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Mornings leave me in mourning
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What are the chances? My eldest son Jack landed a job on his 20th birthday in the machining field he has been studying at Tennessee College of Applied Technology. The question is now can he do the mornings?
“It means money,” Jack responded as I grilled him after he announced he had been hired by a local plant. “I’ll get up.”
My cynicism comes for a good reason – he’s my son and has my don’t-like-mornings genes. Make no mistake, I hate mornings. The term "a.m." may as well stand for “aww man” in my opinion because that’s how I feel when that rude alarm rousts me from a peaceful sleep or even a pleasant dream. It’s doubly bad when it’s winter and it’s all cold and the windows of the car are all frosted over. It makes me just want to curl back up in the blanket and go back to sleep.
You can go back and look at my college transcript. Any class I had before 10 a.m. was generally a class I failed or did poorly in. Even if I were able to pull my lazy butt out of bed, I was sorely prepared to learn once I got to class. And, it appeared Jack would take after me, especially in college as he started to develop morning-itis over the past year and a half.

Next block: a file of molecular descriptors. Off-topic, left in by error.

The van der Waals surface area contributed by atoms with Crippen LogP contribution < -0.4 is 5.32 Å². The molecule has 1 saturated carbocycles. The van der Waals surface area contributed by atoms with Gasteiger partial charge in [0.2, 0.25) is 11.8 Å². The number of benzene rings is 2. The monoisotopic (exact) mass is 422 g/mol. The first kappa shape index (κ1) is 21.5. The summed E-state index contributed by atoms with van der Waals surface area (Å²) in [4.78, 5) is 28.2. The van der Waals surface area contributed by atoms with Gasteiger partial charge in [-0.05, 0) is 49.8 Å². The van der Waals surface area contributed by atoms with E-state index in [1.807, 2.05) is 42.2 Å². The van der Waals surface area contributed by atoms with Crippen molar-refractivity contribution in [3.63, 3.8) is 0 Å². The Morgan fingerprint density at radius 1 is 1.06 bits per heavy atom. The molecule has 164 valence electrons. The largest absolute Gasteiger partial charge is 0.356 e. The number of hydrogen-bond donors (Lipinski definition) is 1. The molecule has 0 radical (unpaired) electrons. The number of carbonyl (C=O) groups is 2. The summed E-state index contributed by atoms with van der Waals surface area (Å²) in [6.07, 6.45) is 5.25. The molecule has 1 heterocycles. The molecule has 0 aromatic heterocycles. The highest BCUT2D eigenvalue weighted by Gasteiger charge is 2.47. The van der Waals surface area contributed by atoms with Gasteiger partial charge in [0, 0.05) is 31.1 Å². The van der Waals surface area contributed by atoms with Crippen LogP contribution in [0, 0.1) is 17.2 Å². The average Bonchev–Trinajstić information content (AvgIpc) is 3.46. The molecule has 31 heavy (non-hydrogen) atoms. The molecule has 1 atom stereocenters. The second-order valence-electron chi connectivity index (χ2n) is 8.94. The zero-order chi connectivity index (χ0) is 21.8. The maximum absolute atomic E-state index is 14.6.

“Get out of bed. You’re going to be late,” I call through his door in the morning, his alarm booming somewhere near his head, not even getting so much as a stir from him.
“I’m up. I’m up,” he claims, his voice muffled through his pillow. I know the sound because I did the same thing to my mom growing up. However, unlike me, the understanding father of the year that I am, she would return with a cold glass of water and throw it on me if my feet weren’t on the floor by her second visit to my room.
“You’re not up. I don’t hear your feet hitting the floor,” I call out, beating on his door frame, my persistence and hammering finally getting him up.
“OK, I’m up already!” he will finally announce in an irritated tone, telling me he is actually out of bed.
Generally, he would arrive at school with a full minute to spare. We believe in living on the edge at the Sherrill house.
Now, the question is can Jack turn a new leaf and get up without my screaming at him? The good news is I was able to overcome my sleepy head and become a productive member of morning society. The bad news is it took me over 40 years to do it. Jack is just 20.
However, the good news is that since getting the job last week, Jack has been awake even before my alarm goes off. Maybe money is a good motivator for him. Hopefully his newfound chirpiness will continue and dear ole dad can stop setting his alarm so early. Sure, I can get myself up in the morning now, but I still don’t like it.
Standard reporter Duane Sherrill can be reached at 473-2191.